As nine-day teachers’ strike concludes

Striking West Virginia Frontier telecom workers speak out

Thursday marks the fifth day of a strike by over 1,400 Frontier telecommunication workers in Virginia and West Virginia. Frontier has eliminated over 500 jobs in West Virginia since 2010 and is threatening to eliminate 15 percent of its current workforce. Lorraine, a Frontier worker in Ashburn, Virginia told the WSWS that Frontier is paying scabs 98 dollars an hour and up, with bonuses in order to continue operations.

When the strike began, 33,000 teachers and public school workers in West Virginia were also on strike. On Monday, thousands of teachers flooded the capitol building in Charleston, which is within eyesight of the picket line at Frontier headquarters, just across the Kanawha river. The Communication Workers of America union (CWA) made no attempt to unite the struggle of Frontier workers with the teachers.

Yesterday, after nine days on strike, the teachers were sent back to work when their unions concluded a sell-out agreement with Republican governor Jim Justice and the Republican-controlled state legislature that provides state employees with a meager five percent pay raise and no resolution of their main demand: guaranteed funding for their underfunded health insurance fund, the Public Employees Insurance Agency (PEIA). A "task force", to be composed of Democratic and Republican legislators, as well as union leaders, has promised to look into the issue, although many teachers expressed skepticism about the deal.

Furthermore, Governor Justice and state legislators have indicated that the teacher's raise will be funded not by taxing the billion-dollar energy companies which rule the state, but through cuts to social spending, including to Medicaid, the health care program for the poor that one-third of West Virginians rely upon.

Yesterday, WSWS reporters spoke to picketing Frontier workers in Charleston about their strike and the recently concluded teachers strike.

Chris, a worker with nine years, said, “Every worker, whether it be the teachers that were fighting in the capitol, or our communication workers, we all have the right to affordable, high-quality health care. I have two kids in public school, and my sister's a teacher in Lincoln County. Her PEIA premiums were going to raise from 80 to 600 dollars, which is astronomical. And a five percent raise doesn't really offset that.”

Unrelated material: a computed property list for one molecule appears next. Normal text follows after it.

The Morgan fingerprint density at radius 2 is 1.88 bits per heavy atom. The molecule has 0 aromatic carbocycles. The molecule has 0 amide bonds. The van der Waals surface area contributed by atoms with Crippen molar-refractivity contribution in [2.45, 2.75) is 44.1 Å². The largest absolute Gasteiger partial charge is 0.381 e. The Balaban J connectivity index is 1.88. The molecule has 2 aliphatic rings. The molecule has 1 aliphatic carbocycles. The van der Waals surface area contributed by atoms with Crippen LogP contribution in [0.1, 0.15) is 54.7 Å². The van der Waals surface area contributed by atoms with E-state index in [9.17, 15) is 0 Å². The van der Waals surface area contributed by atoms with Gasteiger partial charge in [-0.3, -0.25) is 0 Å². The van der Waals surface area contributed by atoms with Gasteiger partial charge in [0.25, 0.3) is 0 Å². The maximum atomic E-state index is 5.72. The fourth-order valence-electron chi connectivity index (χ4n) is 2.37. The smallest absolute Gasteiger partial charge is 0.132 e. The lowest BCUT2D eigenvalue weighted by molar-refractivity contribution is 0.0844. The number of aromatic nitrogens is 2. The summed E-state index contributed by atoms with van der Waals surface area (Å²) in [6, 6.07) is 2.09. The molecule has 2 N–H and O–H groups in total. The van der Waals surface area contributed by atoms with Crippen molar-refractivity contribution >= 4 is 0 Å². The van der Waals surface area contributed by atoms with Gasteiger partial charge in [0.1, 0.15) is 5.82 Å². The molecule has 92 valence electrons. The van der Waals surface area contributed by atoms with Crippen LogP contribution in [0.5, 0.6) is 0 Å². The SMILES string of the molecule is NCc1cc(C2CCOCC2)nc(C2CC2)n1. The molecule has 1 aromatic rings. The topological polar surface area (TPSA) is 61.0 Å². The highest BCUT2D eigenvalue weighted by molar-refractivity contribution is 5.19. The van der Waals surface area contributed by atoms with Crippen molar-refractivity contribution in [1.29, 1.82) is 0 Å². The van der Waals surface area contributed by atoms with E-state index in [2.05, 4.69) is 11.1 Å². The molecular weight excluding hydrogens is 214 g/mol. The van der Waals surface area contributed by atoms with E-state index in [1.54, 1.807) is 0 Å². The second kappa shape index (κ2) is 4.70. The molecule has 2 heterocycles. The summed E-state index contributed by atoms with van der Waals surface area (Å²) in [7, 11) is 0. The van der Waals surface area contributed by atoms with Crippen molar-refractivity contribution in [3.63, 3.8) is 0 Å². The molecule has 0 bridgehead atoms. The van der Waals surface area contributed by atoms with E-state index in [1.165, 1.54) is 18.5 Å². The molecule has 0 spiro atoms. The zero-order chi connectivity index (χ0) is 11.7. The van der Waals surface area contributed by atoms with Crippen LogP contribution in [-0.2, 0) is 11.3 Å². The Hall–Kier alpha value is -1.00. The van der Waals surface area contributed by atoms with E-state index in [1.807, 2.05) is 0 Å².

He was upset about the threats made to Medicaid in order to pay public employee’s raises. “There's got to be a better alternative, like implementing a tax on the billion dollar corporations. That's not going to hurt them at all, but if you take the funding from Medicaid, people are going to suffer.”

Chris noted that the picketing Frontier workers had received encouragement from striking school employees, “We had teachers come here and drop off food to us and offer their support.”

WSWS reporters asked Chris what he thought about the support for the teachers strike from teachers across the country and around the world. “I think it's fantastic,” he said. “If all the teachers band together, and the same for us, if all the communication workers band together, there's no fight we can't win. All we want here is to take care of our families, and provide them with great, affordable health care.”

Jenny has a Master's degree in education but works at Frontier because she can't earn a good wage as a teacher. “There are a lot of educators at Frontier,” she said, “who couldn't make enough money to provide for their families as teachers. The guy who works across from me has a degree in education. My supervisor has both a nursing degree and a teaching degree, and she works here.”

Nicki, a customer service rep with two years, reported that younger Frontier workers face precarious working conditions, “The company says they'll keep 85 percent of the jobs, but the other 15 percent, the newer hires like myself, we do not have job security. And the newer reps were hired in at a lower pay rate. We also make a five percent commission, but they recently doubled our quotas and began routing our calls to third party vendors so that it's impossible for us to meet the quotas and get our commission pay. I think the higher paid and lower paid reps need to stick together. They have their job security, and they don't have to be out here fighting for us, but they are. That means a lot.”

Justin, a sales rep with 2 years, said, “We're fighting for job security and to keep the health benefits that we have. I think that [in the teachers strike] social media played a big role in getting the word out to the world. It's different than it was in the 1990s. We all want for our families to have good lives. I think all workers, anybody that's in the working class, no matter your color or your origin should be fighting together.”